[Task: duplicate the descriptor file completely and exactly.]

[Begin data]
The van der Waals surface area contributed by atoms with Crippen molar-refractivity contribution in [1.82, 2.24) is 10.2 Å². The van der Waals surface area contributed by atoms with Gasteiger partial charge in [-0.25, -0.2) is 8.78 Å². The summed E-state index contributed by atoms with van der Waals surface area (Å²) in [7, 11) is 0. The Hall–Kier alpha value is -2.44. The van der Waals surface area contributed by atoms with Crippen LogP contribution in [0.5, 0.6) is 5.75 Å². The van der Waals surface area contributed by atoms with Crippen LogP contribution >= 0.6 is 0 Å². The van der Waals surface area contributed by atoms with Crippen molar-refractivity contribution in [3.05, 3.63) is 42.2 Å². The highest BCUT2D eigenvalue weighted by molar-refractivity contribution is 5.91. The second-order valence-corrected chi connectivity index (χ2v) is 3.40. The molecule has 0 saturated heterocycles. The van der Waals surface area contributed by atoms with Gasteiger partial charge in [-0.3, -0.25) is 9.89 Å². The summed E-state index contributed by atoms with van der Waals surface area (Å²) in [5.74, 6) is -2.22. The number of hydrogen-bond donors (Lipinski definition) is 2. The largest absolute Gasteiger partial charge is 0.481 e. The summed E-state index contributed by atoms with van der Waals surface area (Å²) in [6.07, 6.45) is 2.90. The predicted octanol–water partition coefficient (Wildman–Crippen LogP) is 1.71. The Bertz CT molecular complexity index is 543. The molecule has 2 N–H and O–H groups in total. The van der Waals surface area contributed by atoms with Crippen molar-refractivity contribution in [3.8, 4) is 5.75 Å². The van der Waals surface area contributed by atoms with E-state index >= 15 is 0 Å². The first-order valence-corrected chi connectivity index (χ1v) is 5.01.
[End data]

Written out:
The van der Waals surface area contributed by atoms with Crippen molar-refractivity contribution in [1.82, 2.24) is 10.2 Å². The van der Waals surface area contributed by atoms with Gasteiger partial charge in [-0.25, -0.2) is 8.78 Å². The summed E-state index contributed by atoms with van der Waals surface area (Å²) in [7, 11) is 0. The Hall–Kier alpha value is -2.44. The van der Waals surface area contributed by atoms with Crippen LogP contribution in [0.5, 0.6) is 5.75 Å². The van der Waals surface area contributed by atoms with Crippen LogP contribution >= 0.6 is 0 Å². The van der Waals surface area contributed by atoms with Crippen molar-refractivity contribution in [3.05, 3.63) is 42.2 Å². The highest BCUT2D eigenvalue weighted by molar-refractivity contribution is 5.91. The second-order valence-corrected chi connectivity index (χ2v) is 3.40. The molecule has 0 saturated heterocycles. The van der Waals surface area contributed by atoms with Gasteiger partial charge in [-0.3, -0.25) is 9.89 Å². The summed E-state index contributed by atoms with van der Waals surface area (Å²) in [5.74, 6) is -2.22. The number of hydrogen-bond donors (Lipinski definition) is 2. The largest absolute Gasteiger partial charge is 0.481 e. The summed E-state index contributed by atoms with van der Waals surface area (Å²) in [6.07, 6.45) is 2.90. The predicted octanol–water partition coefficient (Wildman–Crippen LogP) is 1.71. The Bertz CT molecular complexity index is 543. The molecule has 2 N–H and O–H groups in total. The van der Waals surface area contributed by atoms with Crippen molar-refractivity contribution in [3.8, 4) is 5.75 Å². The van der Waals surface area contributed by atoms with E-state index >= 15 is 0 Å². The first-order valence-corrected chi connectivity index (χ1v) is 5.01.